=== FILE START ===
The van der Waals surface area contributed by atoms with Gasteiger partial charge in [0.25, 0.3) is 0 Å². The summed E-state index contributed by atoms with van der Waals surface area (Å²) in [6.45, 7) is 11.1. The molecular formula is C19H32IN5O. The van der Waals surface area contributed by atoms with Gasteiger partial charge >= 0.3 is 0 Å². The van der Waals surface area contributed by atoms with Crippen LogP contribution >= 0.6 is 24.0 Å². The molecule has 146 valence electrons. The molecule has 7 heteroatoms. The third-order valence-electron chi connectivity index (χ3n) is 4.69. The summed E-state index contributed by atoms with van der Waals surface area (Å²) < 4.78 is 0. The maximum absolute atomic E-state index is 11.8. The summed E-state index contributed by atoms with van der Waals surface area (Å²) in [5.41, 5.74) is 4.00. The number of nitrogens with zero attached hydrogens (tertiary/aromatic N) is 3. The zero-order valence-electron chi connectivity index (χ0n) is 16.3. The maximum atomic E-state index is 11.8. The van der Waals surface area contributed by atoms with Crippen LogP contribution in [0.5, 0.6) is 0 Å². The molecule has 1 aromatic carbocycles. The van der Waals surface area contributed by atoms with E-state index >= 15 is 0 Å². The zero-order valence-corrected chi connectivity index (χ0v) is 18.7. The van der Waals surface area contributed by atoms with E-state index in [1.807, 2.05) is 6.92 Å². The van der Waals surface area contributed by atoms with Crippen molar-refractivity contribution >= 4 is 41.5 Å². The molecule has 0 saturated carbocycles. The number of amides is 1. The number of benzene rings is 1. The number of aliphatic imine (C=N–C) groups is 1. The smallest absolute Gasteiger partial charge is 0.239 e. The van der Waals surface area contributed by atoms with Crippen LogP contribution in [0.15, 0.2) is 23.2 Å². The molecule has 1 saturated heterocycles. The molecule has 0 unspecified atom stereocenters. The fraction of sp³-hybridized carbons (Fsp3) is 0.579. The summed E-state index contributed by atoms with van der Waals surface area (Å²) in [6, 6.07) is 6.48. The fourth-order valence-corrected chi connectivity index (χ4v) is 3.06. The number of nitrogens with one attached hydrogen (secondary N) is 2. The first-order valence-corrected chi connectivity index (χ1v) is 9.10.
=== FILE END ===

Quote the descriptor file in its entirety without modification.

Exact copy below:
The van der Waals surface area contributed by atoms with Gasteiger partial charge in [0.25, 0.3) is 0 Å². The summed E-state index contributed by atoms with van der Waals surface area (Å²) in [6.45, 7) is 11.1. The molecular formula is C19H32IN5O. The van der Waals surface area contributed by atoms with Gasteiger partial charge >= 0.3 is 0 Å². The van der Waals surface area contributed by atoms with Crippen LogP contribution >= 0.6 is 24.0 Å². The molecule has 146 valence electrons. The molecule has 7 heteroatoms. The third-order valence-electron chi connectivity index (χ3n) is 4.69. The summed E-state index contributed by atoms with van der Waals surface area (Å²) < 4.78 is 0. The maximum absolute atomic E-state index is 11.8. The summed E-state index contributed by atoms with van der Waals surface area (Å²) in [5.41, 5.74) is 4.00. The number of nitrogens with zero attached hydrogens (tertiary/aromatic N) is 3. The zero-order valence-electron chi connectivity index (χ0n) is 16.3. The maximum atomic E-state index is 11.8. The van der Waals surface area contributed by atoms with Crippen LogP contribution in [0.5, 0.6) is 0 Å². The molecule has 1 aromatic carbocycles. The van der Waals surface area contributed by atoms with E-state index >= 15 is 0 Å². The zero-order valence-corrected chi connectivity index (χ0v) is 18.7. The van der Waals surface area contributed by atoms with E-state index in [1.807, 2.05) is 6.92 Å². The van der Waals surface area contributed by atoms with Crippen molar-refractivity contribution >= 4 is 41.5 Å². The molecule has 0 saturated carbocycles. The number of amides is 1. The number of benzene rings is 1. The number of aliphatic imine (C=N–C) groups is 1. The smallest absolute Gasteiger partial charge is 0.239 e. The van der Waals surface area contributed by atoms with Crippen LogP contribution in [0.15, 0.2) is 23.2 Å². The molecule has 1 saturated heterocycles. The molecule has 0 unspecified atom stereocenters. The fraction of sp³-hybridized carbons (Fsp3) is 0.579. The summed E-state index contributed by atoms with van der Waals surface area (Å²) in [6, 6.07) is 6.48. The fourth-order valence-corrected chi connectivity index (χ4v) is 3.06. The number of nitrogens with one attached hydrogen (secondary N) is 2. The first-order valence-corrected chi connectivity index (χ1v) is 9.10.